Dr. E.E.Cleveland: A Black History Giant
He was no more than 6’3, but to the world he seemed larger than life. Dr. E. E. Cleveland. I actually heard him before I saw him. As a child, we’d listen to the recording of his 1966 evangelistic campaign in Port of Spain, Trinidad. At the close of that meeting over 1000 people were baptized – a first for the Seventh Day Adventist Church.
Born in Huntsville Alabama in 1921, he was a man of amazing gifts and scholarship. He authored 15 books, lectured regularly at prominent universities, trained over 1000 ministers, and served the church effectively at several levels. He was the most prolific evangelist in the SDA church, baptizing over 16,000 people.
He had a passion for people-especially people of color. He organized a campus chapter of the N.A.A.C.P. at Oakwood College when he was a student. He participated in the historic March on Washington in 1963. He crossed paths with Dr. Martin King and Dr. Ralph Abernathy during the civil rights movement and he was clearly the equivalent of Dr. King to the Adventist Church. He was the co-founder of the Human Relations Committee for the General Conference of SDAs. He was a tireless champion for social justice inside and outside the church.
But the personal encounters and connections are what marked me. Four of them influence me to this day.
Encounter Number One
Dr. Cleveland left the General Conference and came to Oakwood University in 1977. His class on Public Evangelism was probably the most popular class on campus. Attended by religion majors and non-religion majors alike, it was literally standing room only in the classroom. The class was already full when I registered in 1979, but they told me to just go to class and perhaps someone might drop out.
I could hardly get in the door for the press. Somehow I was able to enroll in the class and everyday was amazing! It was part revival, part evangelistic campaign, part college class. The stories, the testimonies, the humor, the passion, the insight. I had never had a classroom experience like that and I’ve been trying unsuccessfully to reproduce it in my own classroom ever since.
Encounter Number Two
As a religion student, I got to know Dr. Cleveland well. Frankly, I was in awe of him. I would soak in every suggestion and hang on every word. In the late 70s the campus and church community were always struggling with some legalistic teaching or off-shoot group- Shepard’s Rods, Brinsmeads, you name it. I set up an appointment to speak to Dr. Cleveland about salvation and sanctification.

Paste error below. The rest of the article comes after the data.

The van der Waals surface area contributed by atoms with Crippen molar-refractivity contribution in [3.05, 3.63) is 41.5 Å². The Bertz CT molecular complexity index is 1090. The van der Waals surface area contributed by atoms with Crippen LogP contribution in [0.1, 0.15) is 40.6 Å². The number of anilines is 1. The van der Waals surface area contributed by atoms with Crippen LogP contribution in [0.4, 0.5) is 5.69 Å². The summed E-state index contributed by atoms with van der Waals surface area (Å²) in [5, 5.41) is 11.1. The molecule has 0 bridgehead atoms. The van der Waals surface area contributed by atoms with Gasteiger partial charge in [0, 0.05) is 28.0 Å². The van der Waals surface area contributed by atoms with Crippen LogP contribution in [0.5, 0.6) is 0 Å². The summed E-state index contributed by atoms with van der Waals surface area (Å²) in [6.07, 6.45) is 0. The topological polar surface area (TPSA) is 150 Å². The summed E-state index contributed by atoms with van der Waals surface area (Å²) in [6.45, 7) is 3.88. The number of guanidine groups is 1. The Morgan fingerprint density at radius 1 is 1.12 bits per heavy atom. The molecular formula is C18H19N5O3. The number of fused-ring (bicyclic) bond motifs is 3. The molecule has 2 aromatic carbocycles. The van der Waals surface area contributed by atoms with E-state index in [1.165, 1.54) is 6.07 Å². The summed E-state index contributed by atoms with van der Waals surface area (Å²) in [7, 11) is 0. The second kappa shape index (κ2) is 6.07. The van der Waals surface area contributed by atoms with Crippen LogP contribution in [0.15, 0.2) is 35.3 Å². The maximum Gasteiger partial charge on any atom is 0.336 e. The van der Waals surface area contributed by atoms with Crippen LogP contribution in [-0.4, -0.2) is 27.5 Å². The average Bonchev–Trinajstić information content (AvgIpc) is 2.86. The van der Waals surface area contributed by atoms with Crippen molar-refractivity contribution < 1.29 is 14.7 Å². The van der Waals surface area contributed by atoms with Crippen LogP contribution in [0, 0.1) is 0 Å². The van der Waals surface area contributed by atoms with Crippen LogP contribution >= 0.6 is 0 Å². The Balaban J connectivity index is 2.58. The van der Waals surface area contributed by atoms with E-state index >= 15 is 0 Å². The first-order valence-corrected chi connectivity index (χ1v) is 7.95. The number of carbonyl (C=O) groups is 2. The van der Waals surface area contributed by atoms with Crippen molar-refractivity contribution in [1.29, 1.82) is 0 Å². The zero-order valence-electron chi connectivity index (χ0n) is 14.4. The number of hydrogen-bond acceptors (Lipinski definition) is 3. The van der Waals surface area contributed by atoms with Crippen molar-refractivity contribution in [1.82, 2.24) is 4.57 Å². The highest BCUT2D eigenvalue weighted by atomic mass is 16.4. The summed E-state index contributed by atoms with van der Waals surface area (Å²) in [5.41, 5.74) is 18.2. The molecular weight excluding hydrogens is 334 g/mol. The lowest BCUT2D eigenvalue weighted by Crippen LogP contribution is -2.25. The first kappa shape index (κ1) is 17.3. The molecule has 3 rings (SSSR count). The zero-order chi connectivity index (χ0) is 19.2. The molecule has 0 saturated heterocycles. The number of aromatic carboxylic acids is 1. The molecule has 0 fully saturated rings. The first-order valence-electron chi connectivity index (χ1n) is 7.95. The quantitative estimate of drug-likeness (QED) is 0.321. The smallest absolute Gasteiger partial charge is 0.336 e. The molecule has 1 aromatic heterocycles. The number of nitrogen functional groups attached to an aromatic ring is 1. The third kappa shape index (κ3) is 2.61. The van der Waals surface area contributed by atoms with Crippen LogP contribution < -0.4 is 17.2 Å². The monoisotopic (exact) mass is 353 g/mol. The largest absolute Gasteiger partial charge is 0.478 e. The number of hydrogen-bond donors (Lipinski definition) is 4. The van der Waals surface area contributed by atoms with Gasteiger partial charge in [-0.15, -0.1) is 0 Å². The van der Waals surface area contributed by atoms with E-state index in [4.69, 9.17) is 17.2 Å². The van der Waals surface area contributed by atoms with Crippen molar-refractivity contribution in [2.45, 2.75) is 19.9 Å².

He spoke about grace in a way that I’d never heard it before. Tears rolled down his face as he told me:
- “We are justified, before we are qualified.”
- “We are accepted, before we are acceptable.”
- “We are trusted, before we are trust worthy.”
- “We are declared perfect, while we are being perfected.”
This from a man who preached passionately against sin and who many felt was amazingly arrogant. They didn’t quite get him. As powerful a figure as he was, he was sensitive, almost overly so. What I saw was a man who was so grateful for what God had done, that he had no filter sharing it. He was so confident in his salvation, that at times it could be mistaken for overconfidence in himself…… and he could be a bit arrogant.
Encounter Number Three
When Dr. Cleveland retired from Oakwood, I was the Director of Church Growth and Discipleship in the Southeastern California conference. For a couple of years, they split his courses across the faculty, but in 2007 they asked me to join the Religion faculty of Oakwood University. My concentration is Church Growth and Evangelism, so I was effectively Dr. Cleveland’s successor. I taught his classes.
That year, I accepted the position after the class schedules were printed. Dr. Cleveland’s name was still on the class schedule when the students came back from summer break. In short, the students came to class expecting to see E.E. but instead they saw me! It took a minute or two for the students to realize the cruel switch, but when they did….it was Not pretty!!
I knew how they felt. There was no way anyone could fill Dr. Cleveland’s shoes. Certainly not me. But he was always there for encouragement and counsel. I spent hours listening to him. Even as his steps slowed, his mind remained sharp and he was a blessing until the time of his death in August of 2009.
Last year I became the Director of the Bradford, Cleveland, Brooks, Leadership Center on the campus of Oakwood University. Our lives intersect again. Today we are teaching a changing church the unchanging principles that marked these men’s ministries. There will never be another E. E. Cleveland, but his contributions live on. I’ll make sure of that.